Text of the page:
It felt like the finale: the magic cloak skit
bunglingly executed, given the ultimate twist,
the audience killing themselves laughing –
the master of mistiming surpasses himself.
But it lingered on a shade too long:
the gurn, the sitting-up slump, the snoring,
and something strangely rising from the cloak.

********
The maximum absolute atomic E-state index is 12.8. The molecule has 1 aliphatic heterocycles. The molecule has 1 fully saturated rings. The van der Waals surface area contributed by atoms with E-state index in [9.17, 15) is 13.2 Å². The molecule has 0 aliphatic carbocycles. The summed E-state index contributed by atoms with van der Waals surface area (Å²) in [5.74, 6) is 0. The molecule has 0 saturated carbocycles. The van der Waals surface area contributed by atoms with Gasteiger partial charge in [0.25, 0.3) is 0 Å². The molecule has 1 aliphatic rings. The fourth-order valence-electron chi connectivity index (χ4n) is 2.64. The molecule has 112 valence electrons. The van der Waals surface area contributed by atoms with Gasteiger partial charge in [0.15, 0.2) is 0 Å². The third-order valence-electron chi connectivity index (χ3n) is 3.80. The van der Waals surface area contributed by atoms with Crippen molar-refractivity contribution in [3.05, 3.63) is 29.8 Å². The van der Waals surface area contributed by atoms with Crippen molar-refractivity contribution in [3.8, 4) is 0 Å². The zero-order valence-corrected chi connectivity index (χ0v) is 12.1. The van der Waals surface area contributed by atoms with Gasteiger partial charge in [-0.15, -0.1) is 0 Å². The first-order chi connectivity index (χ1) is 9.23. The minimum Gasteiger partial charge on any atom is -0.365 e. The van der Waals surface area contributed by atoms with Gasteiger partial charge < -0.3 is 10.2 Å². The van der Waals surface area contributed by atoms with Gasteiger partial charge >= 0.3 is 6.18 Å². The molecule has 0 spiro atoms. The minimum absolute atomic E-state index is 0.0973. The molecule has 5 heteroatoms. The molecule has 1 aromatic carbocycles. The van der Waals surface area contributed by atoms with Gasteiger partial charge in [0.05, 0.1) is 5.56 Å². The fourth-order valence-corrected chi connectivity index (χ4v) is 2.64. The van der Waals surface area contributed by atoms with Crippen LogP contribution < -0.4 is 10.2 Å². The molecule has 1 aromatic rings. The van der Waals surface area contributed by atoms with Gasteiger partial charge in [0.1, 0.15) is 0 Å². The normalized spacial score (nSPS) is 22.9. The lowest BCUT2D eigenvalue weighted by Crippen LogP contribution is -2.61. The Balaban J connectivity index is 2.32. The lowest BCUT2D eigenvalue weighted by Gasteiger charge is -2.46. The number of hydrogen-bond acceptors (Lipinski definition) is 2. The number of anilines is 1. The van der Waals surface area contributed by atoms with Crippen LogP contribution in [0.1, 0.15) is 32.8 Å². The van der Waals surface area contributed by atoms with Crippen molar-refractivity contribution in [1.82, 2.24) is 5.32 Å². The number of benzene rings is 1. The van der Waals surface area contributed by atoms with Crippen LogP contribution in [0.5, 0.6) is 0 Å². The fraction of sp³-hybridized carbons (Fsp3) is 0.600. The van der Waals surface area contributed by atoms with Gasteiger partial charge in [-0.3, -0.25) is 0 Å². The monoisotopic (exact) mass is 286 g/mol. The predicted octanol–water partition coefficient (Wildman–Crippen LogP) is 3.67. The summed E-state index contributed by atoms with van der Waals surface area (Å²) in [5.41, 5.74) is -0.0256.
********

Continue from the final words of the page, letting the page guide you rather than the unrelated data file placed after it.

Cut to the emergency ad break
then lights out, sleep sound.
The morning after I learned
from dad that Tommy had died live
on stage, just like that. Houdini’s dead,
Horace Goldin’s dead, Dante’s dead,
all the great magicians are dead.
I don’t feel so good myself.
Thomas Day teaches English at Eton. He has published critical essays and reviews in Essays in Criticism, The Cambridge Quarterly, PN Review, the TLS and others, and has had poems published in Agenda, English in Education and The Ekphrastic Review.